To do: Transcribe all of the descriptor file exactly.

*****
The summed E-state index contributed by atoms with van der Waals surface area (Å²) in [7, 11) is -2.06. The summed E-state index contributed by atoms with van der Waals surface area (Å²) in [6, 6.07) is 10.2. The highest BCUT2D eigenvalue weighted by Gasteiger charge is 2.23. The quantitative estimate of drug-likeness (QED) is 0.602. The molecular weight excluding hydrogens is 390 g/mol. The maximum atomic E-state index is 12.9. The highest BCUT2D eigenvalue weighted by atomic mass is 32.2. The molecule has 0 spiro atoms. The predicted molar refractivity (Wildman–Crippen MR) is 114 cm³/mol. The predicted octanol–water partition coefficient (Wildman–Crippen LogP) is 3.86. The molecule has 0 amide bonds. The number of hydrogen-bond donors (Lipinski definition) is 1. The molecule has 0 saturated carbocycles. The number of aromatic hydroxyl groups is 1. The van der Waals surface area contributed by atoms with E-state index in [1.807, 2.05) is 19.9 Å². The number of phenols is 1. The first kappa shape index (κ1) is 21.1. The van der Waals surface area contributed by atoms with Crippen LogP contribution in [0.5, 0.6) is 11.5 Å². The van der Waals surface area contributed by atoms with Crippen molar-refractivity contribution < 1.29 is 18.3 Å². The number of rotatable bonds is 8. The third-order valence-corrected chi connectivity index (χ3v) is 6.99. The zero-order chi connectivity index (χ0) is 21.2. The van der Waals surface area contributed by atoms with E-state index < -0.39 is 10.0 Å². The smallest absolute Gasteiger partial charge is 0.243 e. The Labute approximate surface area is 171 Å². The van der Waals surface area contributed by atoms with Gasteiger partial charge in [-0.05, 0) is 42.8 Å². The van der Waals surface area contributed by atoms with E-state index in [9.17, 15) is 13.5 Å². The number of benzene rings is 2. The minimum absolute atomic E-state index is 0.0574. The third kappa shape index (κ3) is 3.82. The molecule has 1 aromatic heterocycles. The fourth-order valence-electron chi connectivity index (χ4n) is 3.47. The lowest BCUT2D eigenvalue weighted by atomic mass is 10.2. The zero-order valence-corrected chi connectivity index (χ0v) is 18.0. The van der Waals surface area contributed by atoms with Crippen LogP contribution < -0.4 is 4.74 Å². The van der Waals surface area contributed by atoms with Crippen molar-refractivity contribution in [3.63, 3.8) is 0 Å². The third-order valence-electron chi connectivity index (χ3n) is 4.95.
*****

The summed E-state index contributed by atoms with van der Waals surface area (Å²) in [7, 11) is -2.06. The summed E-state index contributed by atoms with van der Waals surface area (Å²) in [6, 6.07) is 10.2. The highest BCUT2D eigenvalue weighted by Gasteiger charge is 2.23. The quantitative estimate of drug-likeness (QED) is 0.602. The molecular weight excluding hydrogens is 390 g/mol. The maximum atomic E-state index is 12.9. The highest BCUT2D eigenvalue weighted by atomic mass is 32.2. The molecule has 0 spiro atoms. The predicted molar refractivity (Wildman–Crippen MR) is 114 cm³/mol. The predicted octanol–water partition coefficient (Wildman–Crippen LogP) is 3.86. The molecule has 0 amide bonds. The number of hydrogen-bond donors (Lipinski definition) is 1. The molecule has 0 saturated carbocycles. The number of aromatic hydroxyl groups is 1. The van der Waals surface area contributed by atoms with E-state index in [1.807, 2.05) is 19.9 Å². The number of phenols is 1. The first kappa shape index (κ1) is 21.1. The van der Waals surface area contributed by atoms with Crippen LogP contribution in [0.5, 0.6) is 11.5 Å². The van der Waals surface area contributed by atoms with Crippen molar-refractivity contribution < 1.29 is 18.3 Å². The number of rotatable bonds is 8. The third-order valence-corrected chi connectivity index (χ3v) is 6.99. The zero-order chi connectivity index (χ0) is 21.2. The van der Waals surface area contributed by atoms with E-state index < -0.39 is 10.0 Å². The smallest absolute Gasteiger partial charge is 0.243 e. The Labute approximate surface area is 171 Å². The van der Waals surface area contributed by atoms with Gasteiger partial charge in [-0.05, 0) is 42.8 Å². The van der Waals surface area contributed by atoms with E-state index in [9.17, 15) is 13.5 Å². The number of benzene rings is 2. The minimum absolute atomic E-state index is 0.0574. The third kappa shape index (κ3) is 3.82. The molecule has 1 aromatic heterocycles. The fourth-order valence-electron chi connectivity index (χ4n) is 3.47. The lowest BCUT2D eigenvalue weighted by atomic mass is 10.2. The zero-order valence-corrected chi connectivity index (χ0v) is 18.0. The van der Waals surface area contributed by atoms with Crippen LogP contribution < -0.4 is 4.74 Å². The van der Waals surface area contributed by atoms with Crippen molar-refractivity contribution in [3.63, 3.8) is 0 Å². The third-order valence-electron chi connectivity index (χ3n) is 4.95.